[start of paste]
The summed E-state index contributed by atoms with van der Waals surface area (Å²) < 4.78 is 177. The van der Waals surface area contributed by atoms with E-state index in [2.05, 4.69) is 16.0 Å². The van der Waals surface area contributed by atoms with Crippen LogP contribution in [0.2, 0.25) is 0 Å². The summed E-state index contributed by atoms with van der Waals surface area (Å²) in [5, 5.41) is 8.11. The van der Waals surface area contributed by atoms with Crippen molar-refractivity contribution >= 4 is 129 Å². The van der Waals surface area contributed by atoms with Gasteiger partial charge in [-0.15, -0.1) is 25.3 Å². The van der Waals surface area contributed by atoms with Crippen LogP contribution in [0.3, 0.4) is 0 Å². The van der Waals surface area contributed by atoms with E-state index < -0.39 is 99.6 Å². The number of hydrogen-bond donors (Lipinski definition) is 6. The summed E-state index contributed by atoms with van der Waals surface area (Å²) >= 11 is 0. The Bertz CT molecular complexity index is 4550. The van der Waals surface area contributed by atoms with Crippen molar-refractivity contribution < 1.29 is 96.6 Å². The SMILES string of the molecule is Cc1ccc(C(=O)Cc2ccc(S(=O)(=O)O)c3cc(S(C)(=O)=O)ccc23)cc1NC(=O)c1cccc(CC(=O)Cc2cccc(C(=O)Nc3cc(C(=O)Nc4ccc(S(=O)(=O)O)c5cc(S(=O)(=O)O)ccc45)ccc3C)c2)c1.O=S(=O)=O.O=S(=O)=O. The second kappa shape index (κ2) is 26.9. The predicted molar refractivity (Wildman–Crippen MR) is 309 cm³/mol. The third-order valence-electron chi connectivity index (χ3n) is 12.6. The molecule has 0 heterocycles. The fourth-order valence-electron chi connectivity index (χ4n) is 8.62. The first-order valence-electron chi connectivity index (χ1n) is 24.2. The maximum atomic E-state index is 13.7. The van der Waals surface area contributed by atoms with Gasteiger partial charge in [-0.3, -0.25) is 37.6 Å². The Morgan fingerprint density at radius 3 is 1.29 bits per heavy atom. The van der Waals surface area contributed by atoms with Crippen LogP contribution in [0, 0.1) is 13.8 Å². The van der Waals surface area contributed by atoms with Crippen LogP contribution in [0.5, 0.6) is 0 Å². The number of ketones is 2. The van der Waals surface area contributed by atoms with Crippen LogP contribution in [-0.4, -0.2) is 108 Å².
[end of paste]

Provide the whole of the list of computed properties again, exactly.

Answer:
The summed E-state index contributed by atoms with van der Waals surface area (Å²) < 4.78 is 177. The van der Waals surface area contributed by atoms with E-state index in [2.05, 4.69) is 16.0 Å². The van der Waals surface area contributed by atoms with Crippen LogP contribution in [0.2, 0.25) is 0 Å². The summed E-state index contributed by atoms with van der Waals surface area (Å²) in [5, 5.41) is 8.11. The van der Waals surface area contributed by atoms with Crippen molar-refractivity contribution >= 4 is 129 Å². The van der Waals surface area contributed by atoms with Gasteiger partial charge in [-0.15, -0.1) is 25.3 Å². The van der Waals surface area contributed by atoms with Crippen LogP contribution in [0.3, 0.4) is 0 Å². The van der Waals surface area contributed by atoms with E-state index < -0.39 is 99.6 Å². The number of hydrogen-bond donors (Lipinski definition) is 6. The summed E-state index contributed by atoms with van der Waals surface area (Å²) >= 11 is 0. The Bertz CT molecular complexity index is 4550. The van der Waals surface area contributed by atoms with Crippen molar-refractivity contribution < 1.29 is 96.6 Å². The SMILES string of the molecule is Cc1ccc(C(=O)Cc2ccc(S(=O)(=O)O)c3cc(S(C)(=O)=O)ccc23)cc1NC(=O)c1cccc(CC(=O)Cc2cccc(C(=O)Nc3cc(C(=O)Nc4ccc(S(=O)(=O)O)c5cc(S(=O)(=O)O)ccc45)ccc3C)c2)c1.O=S(=O)=O.O=S(=O)=O. The second kappa shape index (κ2) is 26.9. The predicted molar refractivity (Wildman–Crippen MR) is 309 cm³/mol. The third-order valence-electron chi connectivity index (χ3n) is 12.6. The molecule has 0 heterocycles. The fourth-order valence-electron chi connectivity index (χ4n) is 8.62. The first-order valence-electron chi connectivity index (χ1n) is 24.2. The maximum atomic E-state index is 13.7. The van der Waals surface area contributed by atoms with Gasteiger partial charge in [-0.3, -0.25) is 37.6 Å². The Morgan fingerprint density at radius 3 is 1.29 bits per heavy atom. The van der Waals surface area contributed by atoms with Crippen LogP contribution in [0, 0.1) is 13.8 Å². The van der Waals surface area contributed by atoms with Crippen LogP contribution in [0.5, 0.6) is 0 Å². The number of ketones is 2. The van der Waals surface area contributed by atoms with Crippen LogP contribution in [-0.4, -0.2) is 108 Å².